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These are black-tie-affair kinds of restaurants with service staffs that treat you like you like royalty and chefs who offer you meticulously prepared dishes and graceful flavor profiles that stay etched in your tastebuds long after the meal is over. These restaurants whisk you away to an old France, whereby you not only eat for satiety but you experience food as you would a theater show, savoring its multi-sensory facets of beauty, design, and pleasure, and allowing yourself to be fully transported to a heightened state of consciousness by the experience.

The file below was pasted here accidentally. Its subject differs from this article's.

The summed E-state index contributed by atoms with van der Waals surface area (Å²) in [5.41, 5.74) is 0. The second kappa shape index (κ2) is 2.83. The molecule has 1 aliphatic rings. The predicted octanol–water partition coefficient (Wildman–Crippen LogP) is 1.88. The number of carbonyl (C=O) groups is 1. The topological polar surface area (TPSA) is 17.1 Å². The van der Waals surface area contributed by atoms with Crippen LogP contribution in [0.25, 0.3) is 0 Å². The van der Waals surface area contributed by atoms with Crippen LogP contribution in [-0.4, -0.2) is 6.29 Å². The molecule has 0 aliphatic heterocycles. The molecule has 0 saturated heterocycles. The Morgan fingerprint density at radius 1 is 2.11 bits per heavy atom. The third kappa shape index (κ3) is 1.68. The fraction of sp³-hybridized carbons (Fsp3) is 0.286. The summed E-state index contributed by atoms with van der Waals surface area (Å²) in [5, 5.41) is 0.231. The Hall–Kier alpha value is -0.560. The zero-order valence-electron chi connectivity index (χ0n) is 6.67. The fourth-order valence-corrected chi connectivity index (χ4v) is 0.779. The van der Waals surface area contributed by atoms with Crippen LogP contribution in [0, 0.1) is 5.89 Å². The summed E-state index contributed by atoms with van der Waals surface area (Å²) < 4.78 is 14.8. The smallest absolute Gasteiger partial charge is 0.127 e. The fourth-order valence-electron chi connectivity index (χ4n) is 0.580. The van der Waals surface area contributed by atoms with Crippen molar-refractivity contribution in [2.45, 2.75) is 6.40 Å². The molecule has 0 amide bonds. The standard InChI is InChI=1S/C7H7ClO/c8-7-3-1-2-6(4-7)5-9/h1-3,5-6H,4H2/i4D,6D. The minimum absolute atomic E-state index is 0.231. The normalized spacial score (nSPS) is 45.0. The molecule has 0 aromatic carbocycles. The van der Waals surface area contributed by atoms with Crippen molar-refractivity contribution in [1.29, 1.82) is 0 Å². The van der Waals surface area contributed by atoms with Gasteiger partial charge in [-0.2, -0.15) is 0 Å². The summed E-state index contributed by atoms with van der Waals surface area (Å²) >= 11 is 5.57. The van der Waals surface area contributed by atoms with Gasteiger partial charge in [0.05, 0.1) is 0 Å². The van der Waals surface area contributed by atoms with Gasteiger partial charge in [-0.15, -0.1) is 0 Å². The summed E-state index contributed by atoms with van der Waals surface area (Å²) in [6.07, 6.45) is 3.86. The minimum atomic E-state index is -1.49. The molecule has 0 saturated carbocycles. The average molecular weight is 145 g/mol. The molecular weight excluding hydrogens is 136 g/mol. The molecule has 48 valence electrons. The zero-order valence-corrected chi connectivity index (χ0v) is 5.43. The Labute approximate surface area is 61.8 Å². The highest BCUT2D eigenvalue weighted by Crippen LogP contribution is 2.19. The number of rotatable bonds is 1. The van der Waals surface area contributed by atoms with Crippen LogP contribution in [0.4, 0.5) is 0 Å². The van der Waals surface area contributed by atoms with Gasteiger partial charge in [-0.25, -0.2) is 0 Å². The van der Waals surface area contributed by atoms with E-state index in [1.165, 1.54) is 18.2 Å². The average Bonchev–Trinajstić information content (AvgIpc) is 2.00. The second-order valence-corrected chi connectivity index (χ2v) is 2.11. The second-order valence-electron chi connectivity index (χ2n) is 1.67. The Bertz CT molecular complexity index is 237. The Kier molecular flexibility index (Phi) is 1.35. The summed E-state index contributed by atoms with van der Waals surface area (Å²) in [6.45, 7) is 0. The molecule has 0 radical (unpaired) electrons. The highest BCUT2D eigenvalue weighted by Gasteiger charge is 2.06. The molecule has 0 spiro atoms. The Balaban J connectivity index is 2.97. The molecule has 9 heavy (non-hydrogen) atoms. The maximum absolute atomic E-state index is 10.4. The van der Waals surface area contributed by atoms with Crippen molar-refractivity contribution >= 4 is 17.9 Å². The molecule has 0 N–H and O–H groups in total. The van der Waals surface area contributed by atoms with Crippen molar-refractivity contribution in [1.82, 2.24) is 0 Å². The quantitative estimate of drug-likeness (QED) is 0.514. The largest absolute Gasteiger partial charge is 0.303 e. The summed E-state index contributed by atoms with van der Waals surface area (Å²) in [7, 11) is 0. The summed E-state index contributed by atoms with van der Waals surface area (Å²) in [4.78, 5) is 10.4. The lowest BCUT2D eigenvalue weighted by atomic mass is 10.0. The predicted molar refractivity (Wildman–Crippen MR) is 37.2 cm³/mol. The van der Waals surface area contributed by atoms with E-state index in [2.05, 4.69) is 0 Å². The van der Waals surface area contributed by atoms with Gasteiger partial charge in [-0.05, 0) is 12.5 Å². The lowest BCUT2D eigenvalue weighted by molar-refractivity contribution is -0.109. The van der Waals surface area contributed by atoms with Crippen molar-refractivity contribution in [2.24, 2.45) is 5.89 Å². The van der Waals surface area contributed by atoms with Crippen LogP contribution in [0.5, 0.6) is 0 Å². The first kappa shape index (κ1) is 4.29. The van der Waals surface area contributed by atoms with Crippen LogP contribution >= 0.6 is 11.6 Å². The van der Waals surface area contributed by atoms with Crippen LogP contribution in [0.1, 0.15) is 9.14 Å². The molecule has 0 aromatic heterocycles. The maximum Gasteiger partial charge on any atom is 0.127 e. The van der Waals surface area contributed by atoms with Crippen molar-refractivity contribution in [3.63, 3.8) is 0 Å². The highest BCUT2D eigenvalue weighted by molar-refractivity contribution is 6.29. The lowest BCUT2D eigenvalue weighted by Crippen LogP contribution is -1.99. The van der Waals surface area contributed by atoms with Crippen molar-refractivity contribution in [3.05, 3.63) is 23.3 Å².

This is what makes the food in this city a culture all on its own. It is this understanding that when you are in New Orleans, whether you are in a dingy dive, someone’s backyard, or one of the most famous restaurants in the world, you are sitting down not just to a meal but to an experience. It is the fact that eating is both ceremonious and spirited, and food is a source of joy and human connection. New Orleans is a place of inspiration on many levels, and while I can almost guarantee that you’ll find countless things to fall in love with like I did, you will find magic in its food.